Thursday, 16 May 2013

Contractual Unconscionability - You Get What You Pay For

Service contracts often include liability exclusion clauses which limit liability for breach of contract and for negligence in performing the contracted service to the amount actually paid under the contract.  Naturally, if the contract is not properly performed and the recipient of the service suffers damages, they may attempt to convince a court that the exclusion clause is either not applicable to the particular negligence or breach, or should not be enforced because it is unconscionable or contrary to public policy.  

In considering whether a contractual term is unconscionable, courts look at two factors:
(a) inequality in the position of the parties arising from the ignorance, need or distress of the weaker, which left him in the power of the stronger; and
(b) proof of substantial unfairness in the bargain.
(see for example Loychuk v. Cougar Mountain Adventures Ltd., 2012 BCCA 122 at paras. 29-31 and McNeill v.Vandenberg, 2010 BCCA 583 at para. 15)

As shown by the recent decision in Gordon v. Krieg, 2013 BCSC 842, in considering whether a particular bargain is unfair, courts apply a common sense approach whereby they consider the service that was provided, how much was paid for the service, and the potential damages that could result from an improper performance.  In this particular decision, the court concluded that it was not an unfair bargain to limit damages arising from a visual only, three-hour home inspection - which damages could be in tens, if not hundreds of thousands of dollars - to the $400 paid for the inspection.
In Gordon v. Krieg, Ms. Gordon purchased a house and then discovered that it had significant problems with the foundation.  She then proceeded to sue everyone involved, including the sellers, the agents, and the home inspector who performed an inspection of the home for $400.  Her written contact with the inspector contained the following exclusion of liability clause:
4.         Inspector and its employees are limited in liability to the fee paid for the inspection services and report in the event that Client or any third party claims that Inspector is in any way liable for negligently performing the inspection or in preparing the Inspection Report, for any breach or claim for breach of this Visual Inspection Agreement or for any other reason or claim.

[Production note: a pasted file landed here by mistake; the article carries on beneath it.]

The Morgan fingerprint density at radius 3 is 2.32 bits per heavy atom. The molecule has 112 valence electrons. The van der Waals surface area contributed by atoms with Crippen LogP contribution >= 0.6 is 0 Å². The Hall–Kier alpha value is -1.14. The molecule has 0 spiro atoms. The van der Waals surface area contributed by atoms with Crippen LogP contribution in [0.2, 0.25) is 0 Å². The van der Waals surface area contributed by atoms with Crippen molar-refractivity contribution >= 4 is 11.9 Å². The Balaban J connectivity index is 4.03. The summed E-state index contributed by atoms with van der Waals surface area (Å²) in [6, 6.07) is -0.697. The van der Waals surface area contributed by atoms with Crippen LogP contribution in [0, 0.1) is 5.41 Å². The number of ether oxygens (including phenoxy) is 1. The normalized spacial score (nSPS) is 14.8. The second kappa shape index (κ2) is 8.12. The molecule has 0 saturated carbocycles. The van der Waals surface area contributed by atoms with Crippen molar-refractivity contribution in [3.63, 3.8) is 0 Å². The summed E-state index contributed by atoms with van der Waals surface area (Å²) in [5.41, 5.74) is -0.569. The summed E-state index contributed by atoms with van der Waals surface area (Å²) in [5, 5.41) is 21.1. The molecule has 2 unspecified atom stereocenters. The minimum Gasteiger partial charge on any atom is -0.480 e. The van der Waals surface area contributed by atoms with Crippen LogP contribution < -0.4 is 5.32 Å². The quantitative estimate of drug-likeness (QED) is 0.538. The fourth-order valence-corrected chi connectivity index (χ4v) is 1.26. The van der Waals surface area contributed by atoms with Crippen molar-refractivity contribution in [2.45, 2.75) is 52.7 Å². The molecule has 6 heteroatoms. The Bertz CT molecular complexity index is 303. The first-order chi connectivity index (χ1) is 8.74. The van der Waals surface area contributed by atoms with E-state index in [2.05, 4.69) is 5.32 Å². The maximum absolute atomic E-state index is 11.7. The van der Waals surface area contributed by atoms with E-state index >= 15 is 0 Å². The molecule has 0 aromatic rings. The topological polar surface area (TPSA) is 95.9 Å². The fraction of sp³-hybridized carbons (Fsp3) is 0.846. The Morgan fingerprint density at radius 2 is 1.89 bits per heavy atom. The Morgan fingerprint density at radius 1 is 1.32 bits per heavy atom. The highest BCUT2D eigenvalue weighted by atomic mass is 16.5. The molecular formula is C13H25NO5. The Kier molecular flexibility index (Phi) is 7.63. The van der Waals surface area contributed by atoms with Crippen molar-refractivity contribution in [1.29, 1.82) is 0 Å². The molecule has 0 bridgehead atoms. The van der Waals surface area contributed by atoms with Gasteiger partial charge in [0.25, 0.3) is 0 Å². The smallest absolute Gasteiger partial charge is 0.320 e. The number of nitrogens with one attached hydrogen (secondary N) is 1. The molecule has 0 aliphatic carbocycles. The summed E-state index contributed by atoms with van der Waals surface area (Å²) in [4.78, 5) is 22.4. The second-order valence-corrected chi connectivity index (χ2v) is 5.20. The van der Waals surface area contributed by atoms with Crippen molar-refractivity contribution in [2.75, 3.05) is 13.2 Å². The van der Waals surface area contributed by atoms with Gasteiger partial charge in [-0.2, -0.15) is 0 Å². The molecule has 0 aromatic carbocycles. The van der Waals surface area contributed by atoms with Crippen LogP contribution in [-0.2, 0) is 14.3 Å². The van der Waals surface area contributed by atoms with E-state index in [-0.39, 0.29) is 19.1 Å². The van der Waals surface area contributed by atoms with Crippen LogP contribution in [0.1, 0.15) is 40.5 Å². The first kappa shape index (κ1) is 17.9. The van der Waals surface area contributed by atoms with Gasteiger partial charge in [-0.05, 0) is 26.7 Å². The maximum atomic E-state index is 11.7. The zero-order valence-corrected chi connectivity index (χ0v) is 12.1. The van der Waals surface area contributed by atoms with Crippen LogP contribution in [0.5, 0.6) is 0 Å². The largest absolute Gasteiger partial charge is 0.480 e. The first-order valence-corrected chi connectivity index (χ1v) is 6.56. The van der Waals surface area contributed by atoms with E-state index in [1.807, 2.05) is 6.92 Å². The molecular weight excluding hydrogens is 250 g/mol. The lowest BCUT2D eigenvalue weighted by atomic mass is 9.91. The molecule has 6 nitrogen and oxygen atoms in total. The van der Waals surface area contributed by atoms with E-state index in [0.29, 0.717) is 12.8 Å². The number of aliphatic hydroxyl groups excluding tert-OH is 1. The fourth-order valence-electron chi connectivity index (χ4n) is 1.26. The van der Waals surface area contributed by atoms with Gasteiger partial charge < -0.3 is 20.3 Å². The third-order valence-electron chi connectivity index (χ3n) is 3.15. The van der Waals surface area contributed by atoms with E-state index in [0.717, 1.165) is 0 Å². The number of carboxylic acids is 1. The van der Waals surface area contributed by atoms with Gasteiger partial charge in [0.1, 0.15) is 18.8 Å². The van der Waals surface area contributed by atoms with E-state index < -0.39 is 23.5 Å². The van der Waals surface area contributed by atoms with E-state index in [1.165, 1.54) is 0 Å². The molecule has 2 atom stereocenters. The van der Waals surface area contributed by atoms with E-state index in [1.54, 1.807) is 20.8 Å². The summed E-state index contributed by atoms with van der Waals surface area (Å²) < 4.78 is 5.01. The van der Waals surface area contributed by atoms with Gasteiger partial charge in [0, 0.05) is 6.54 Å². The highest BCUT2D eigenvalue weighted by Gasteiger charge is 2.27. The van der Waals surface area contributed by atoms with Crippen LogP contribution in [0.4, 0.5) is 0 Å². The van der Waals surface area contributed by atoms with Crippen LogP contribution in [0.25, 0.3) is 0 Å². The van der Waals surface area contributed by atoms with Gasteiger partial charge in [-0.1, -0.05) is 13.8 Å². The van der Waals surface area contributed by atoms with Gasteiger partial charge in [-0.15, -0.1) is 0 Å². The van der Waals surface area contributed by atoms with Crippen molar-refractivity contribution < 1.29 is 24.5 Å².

Among other things, Ms. Gordon argued that this clause was unconscionable and should not be enforced.  Although the court found that Ms. Gordon failed to satisfy the first branch of the test - there was no inequality between Ms. Gordon's and the inspector's position - it also went on to consider the second branch, whether the bargain was substantially unfair. Considering the quid pro quo in the contract - the amount Ms. Gordon paid and the services she was to receive - as well as potential damages, the court concluded that it was not unfair to contractually limit what could be very substantial damages to the amount paid for the inspection:
[165]     The first point to make is that the fact that the presence of a liability limitation clause does not automatically signal substantial unfairness. Instead, the whole of the contract must be taken into account. Here, the contract provided that PTP would provide an inspector who would divide about three hours between, first, inspecting the house and preparing a written report, and, second, conversing with Ms. Gordon. In return, Ms. Gordon paid a fee of $400. That works out to about $133 per hour. That fee had to cover Mr. Kilby’s wage and all of PTP’s overhead. The contract required PTP to conduct a visual inspection only – neither party expected that PTP would get all forensic on the property by poking holes in walls, tearing up floor boards, or removing insulation. Four hundred dollars does not seem an unreasonable figure for the relatively limited service the contract contemplated. I grant that it might be different if PTP had charged, say, $40,000 for its three hours of time. In that case, it would be difficult to see how such a large fee could be rationally connected to the value of the limited services provided.

[166]     As for the role that the limitation clause plays in the assessment of fairness, it is important to note that the asset that was being inspected was a house that was about to sell for $360,000. Absent the limitation clause, PTP would have been open to claims in the range of tens and hundreds of thousands of dollars. In that case, the fee that PTP charged to Ms. Gordon would have to reflect that risk; it would have been much higher. The limitation clause had the effect, therefore, of moderating the price PTP charged and of bringing that price into a range that was affordable to Ms.Gordon. Rather than being unfair, the limitation clause brought the price Ms. Gordon paid for the inspection down to a point that she could afford.

[167]     For these reasons I find that the bargain between Ms. Gordon and PTP was not substantially unfair.
In short, you get what you paid for.